I'm interested in kinetic theory of gases, notably its history.

I know that, after the pioneering work of Boltzmann who derived the Boltzmann equation, it is possible by taking its statistical moment to obtain a set of equations that are closely linked to the Navier-Stokes equation.

This system can be closed either by doing a Hilbert expansion, Chapman-Enskog expansion, Grad's 13 moments and so on ...

However, I've not encountered WHO obtained this unclosed system. Who did plug and write the set of equations obtained from taking zeroth, first and second moment of the distribution function to obtain a Navier-Stokes like system ?

Anybody got a source or informations about it ?

  • $\begingroup$ I don't know anything about this, but from papers and book I've seen over the years in library browsing maybe look at publications by Clifford Truesdell. Also papers published in volumes of journals Truesdell was an editor of, Archive for Rational Mechanics and Analysis and Archive for History of Exact Sciences -- for each journal quickly glance over the table of contents of each volume, beginning with volume 1. $\endgroup$ Sep 12, 2022 at 15:40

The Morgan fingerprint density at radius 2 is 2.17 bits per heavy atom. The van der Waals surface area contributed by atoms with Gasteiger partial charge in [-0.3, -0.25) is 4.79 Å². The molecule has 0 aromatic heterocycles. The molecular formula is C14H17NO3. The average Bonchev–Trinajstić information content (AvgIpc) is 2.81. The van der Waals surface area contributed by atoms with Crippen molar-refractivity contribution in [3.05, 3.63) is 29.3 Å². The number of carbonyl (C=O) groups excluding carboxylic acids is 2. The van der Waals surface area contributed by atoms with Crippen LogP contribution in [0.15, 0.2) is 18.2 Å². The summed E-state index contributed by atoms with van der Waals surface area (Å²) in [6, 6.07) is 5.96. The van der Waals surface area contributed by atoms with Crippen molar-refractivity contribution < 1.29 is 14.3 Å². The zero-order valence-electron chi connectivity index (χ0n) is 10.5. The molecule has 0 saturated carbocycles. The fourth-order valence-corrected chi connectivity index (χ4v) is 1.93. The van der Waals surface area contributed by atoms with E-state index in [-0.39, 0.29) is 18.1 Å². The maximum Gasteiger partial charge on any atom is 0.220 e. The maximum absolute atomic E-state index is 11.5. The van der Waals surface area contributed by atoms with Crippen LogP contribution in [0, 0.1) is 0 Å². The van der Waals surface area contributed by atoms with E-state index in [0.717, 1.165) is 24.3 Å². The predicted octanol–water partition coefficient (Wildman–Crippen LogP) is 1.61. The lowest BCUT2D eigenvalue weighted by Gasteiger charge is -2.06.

• $\begingroup$ You may want to check the Wikipedia article on the BBGKY hierarchy which contains links to the original articles by Bogoliubov, Born, Green, Kirkwood and Yvon. $\endgroup$
    – Tom Heinzl
    Sep 13, 2022 at 6:08
  • $\begingroup$ @TomHeinzl Thanks. Sadly, the BBGKY hierarchy comes after the work of Hilbert (1912), Chapman and Enskog (1916-1917). I presume the link to the macroscopic equations were already clarified by them or before them, or am I wrong ? by 1940 I was thinking it was already fully grasped $\endgroup$
    – Atmos
    Sep 13, 2022 at 8:28
  • $\begingroup$ I'm not an expert, but this article contains a brief discussion of Hilbert's contribution (based on a lecture delivered 1911-12 and attended by Enskog) together with many useful references (requires access to ResearchGate). $\endgroup$
    – Tom Heinzl
    Sep 13, 2022 at 12:56
  • 1
    $\begingroup$ @TomHeinzl Thanks, i've read this (very interesting) article, but it led to German publications I can't understand. I've also read what I could of Hilbert's publication and didn't even see what other writers imply he wrote, so I think my non-fluentness in German is too much of a hurdle. I'm quite flabbergasted that nobody mentioned such a discovery explicitely... For me it was Hilbert, I dont recall Boltzmann finding a relation to macroscopic governing equations, but I don't find any sources that can confirm ... $\endgroup$
    – Atmos
    Sep 13, 2022 at 16:01


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